The Fight Against Drugs And Drug Addiction Topic: Addict Holding

The World Drug Report released by the United Nations Office of Drugs and Crime reported that Columbia is the largest producer of cocaine in the world.

Certainly, South American countries are the biggest sources of cocaine. In the laboratories in these countries, where cocaine is extracted from the leaves of the coca plant, the product that is produced is estimated to be between 90-100 percent pure cocaine. When the drug is moved to the United States, it is often cut and diluted a number of times before it actually ends up in the hands of the user. Estimates of the purity of the cocaine that is typically bought on the street range from 20 percent to 65 percent pure; of course, its purity depends on the distributor and the number of people who have handled it before it is sold for use.

Cocaine is listed by the US Drug Enforcement Administration as a Schedule II drug, indicating that it does have medicinal purposes, but it is also highly prone to abuse and the development of addiction. Musician Keith Richards from the Rolling Stones, in his book Life, discusses his familiarity with pharmaceutical cocaine. He claims that this form of cocaine is so pure that it does not produce the typical “crash” that occurs when one comes down from using cocaine. The DEA does carefully monitor the production and use of pharmaceutical cocaine, which is still used in some circles as a topical anesthesia and to constrict blood vessels for certain types of surgery. It is assumed that pharmaceutical cocaine is significantly purer than the cocaine sold on the street or even the cocaine that initially is smuggled into the United States.

Crack cocaine is a type of cocaine with a much shorter but more intense effect. Individuals producing crack dissolve cocaine in a solution of water and baking soda or ammonia. These ingredients are cooked until they turn into a solid substance. The substance is dried and broken into pieces, and then smoked by users. Smoking drugs results in their effects being experienced more intensely and much quickly than snorting or taking drugs orally. The DEA estimates that crack cocaine may be between 75 percent and 90 percent pure as a result of this process.

How Additives and Fillers Impact the Body

Some of the additives that are found in cocaine are relatively harmless, and others can be seriously harmful. The most dangerous additives found in cocaine include:

  • Levamisole: Levamisole is a drug used to rid cattle of parasitic worms, and at one time, it was even considered for this use in humans; however, there were too many potential health complications. The Substance Abuse and Mental Health Services Administration (SAMHSA) reported that in 2009 this drug was found in up to 70 percent of cocaine samples. It has potential to produce a condition known as agranulocytosis, a condition that weakens the immune system and leads to the potential to develop infections from even small cuts. These infections can result in potentially fatal conditions.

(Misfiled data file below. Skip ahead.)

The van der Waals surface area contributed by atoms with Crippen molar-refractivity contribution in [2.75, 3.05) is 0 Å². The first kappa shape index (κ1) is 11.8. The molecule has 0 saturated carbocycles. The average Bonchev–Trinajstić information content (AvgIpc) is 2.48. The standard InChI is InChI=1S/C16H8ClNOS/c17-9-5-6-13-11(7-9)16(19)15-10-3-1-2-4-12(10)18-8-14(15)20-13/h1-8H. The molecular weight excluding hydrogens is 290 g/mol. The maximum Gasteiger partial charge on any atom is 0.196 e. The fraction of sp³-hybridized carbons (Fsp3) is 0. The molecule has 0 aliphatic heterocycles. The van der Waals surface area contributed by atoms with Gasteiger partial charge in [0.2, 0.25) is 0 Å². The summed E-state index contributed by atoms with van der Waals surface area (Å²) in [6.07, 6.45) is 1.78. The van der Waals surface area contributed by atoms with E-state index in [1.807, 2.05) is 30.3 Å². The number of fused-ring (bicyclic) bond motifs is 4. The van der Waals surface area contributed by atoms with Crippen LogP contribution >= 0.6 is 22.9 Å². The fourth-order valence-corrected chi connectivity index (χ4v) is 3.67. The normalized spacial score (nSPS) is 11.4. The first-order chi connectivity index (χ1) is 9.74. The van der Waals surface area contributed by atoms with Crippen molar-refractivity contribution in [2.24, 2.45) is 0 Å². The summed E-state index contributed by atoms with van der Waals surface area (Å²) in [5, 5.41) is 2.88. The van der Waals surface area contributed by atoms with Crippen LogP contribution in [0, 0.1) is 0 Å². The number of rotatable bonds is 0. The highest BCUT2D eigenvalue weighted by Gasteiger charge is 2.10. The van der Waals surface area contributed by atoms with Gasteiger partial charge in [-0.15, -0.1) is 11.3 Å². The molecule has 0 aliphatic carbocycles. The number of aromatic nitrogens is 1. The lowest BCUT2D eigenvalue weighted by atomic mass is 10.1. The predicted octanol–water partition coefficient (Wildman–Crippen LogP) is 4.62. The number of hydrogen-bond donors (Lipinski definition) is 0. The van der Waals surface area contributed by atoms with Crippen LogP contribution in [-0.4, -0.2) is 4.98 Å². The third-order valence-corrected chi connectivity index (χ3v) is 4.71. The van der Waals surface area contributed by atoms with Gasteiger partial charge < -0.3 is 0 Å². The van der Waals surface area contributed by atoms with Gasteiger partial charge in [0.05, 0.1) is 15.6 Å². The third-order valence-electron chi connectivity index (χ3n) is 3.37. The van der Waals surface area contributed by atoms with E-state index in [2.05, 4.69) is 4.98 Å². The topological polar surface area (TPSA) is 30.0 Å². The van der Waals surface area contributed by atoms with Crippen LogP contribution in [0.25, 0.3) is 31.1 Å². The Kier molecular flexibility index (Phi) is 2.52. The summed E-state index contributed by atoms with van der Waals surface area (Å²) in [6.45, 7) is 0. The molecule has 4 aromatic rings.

• Lidocaine, benzocaine, and procaine: These drugs are all anesthetics. Because cocaine has an action of producing anesthesia, or numbing, some cocaine dealers dilute their cocaine with anesthetics to mimic some of the drug’s actions. When cocaine is diluted with these anesthetics, the combination of the stimulating effect of cocaine and the anesthesia can produce a number of potential detrimental effects, including respiratory issues, cardiovascular issues, and brain damage. In addition, the combination of the stimulant properties of cocaine that increase a person’s levels of activity along with increased anesthesia from these drugs can lead to the potential for harm due to accidents.
  • Amphetamine and methamphetamine: These drugs obviously mimic the stimulant action of cocaine, and cutting cocaine with these drugs is particularly dangerous. The potential for the development of seizures, heart attack, stroke, and other cardiovascular issues is increased when cocaine is cut with these drugs. In addition, the potential for overdose is also significantly increased. Long-term risks include the increased potential for the development of neurological condition such as Parkinson’s disease.
  • Boric acid: This substance is used as an antiseptic, flame retardant, and insecticide. Chronic use can result in kidney damage, and in large quantities, it can be lethal.
  • Mannitol: This drug is used as a diuretic and laxative. It can be dangerous for individuals who have cardiac issues (of course, these people should not be taking cocaine anyway), kidney issues, or issues with cognitive impairment. There is also the possibility that an individual can develop an allergic reaction to the drug.

Of course, a number of other substances may be used to cut cocaine, and many of these may be dangerous.


The problem with using illicit drugs like cocaine is there are no standards, inspections, and overt sanctions for individuals who cut them with potentially dangerous substances.


How Long Does Cocaine Stay in the System?

Doctor examining his patients blood pressure in medical office

The half-life of cocaine is relatively short and may be an hour or less. Cocaine is eliminated from the system very quickly and may only be detectable in the urine for a few days, depending on how much cocaine an individual uses. However, substances that that are formed in the system to metabolize cocaine known as metabolites may be detectable for quite some time after using cocaine – in some cases, up to 10 days or even longer.

Obviously, the more cocaine someone uses, the longer the drug will remain in the system. Other types of analyses, such as hair analysis, may be able to detect levels of cocaine in the system for 90 days or more. Depending on one’s usage, the peak levels of concentration of cocaine in a person’s saliva and sweat may be 5-24 hours.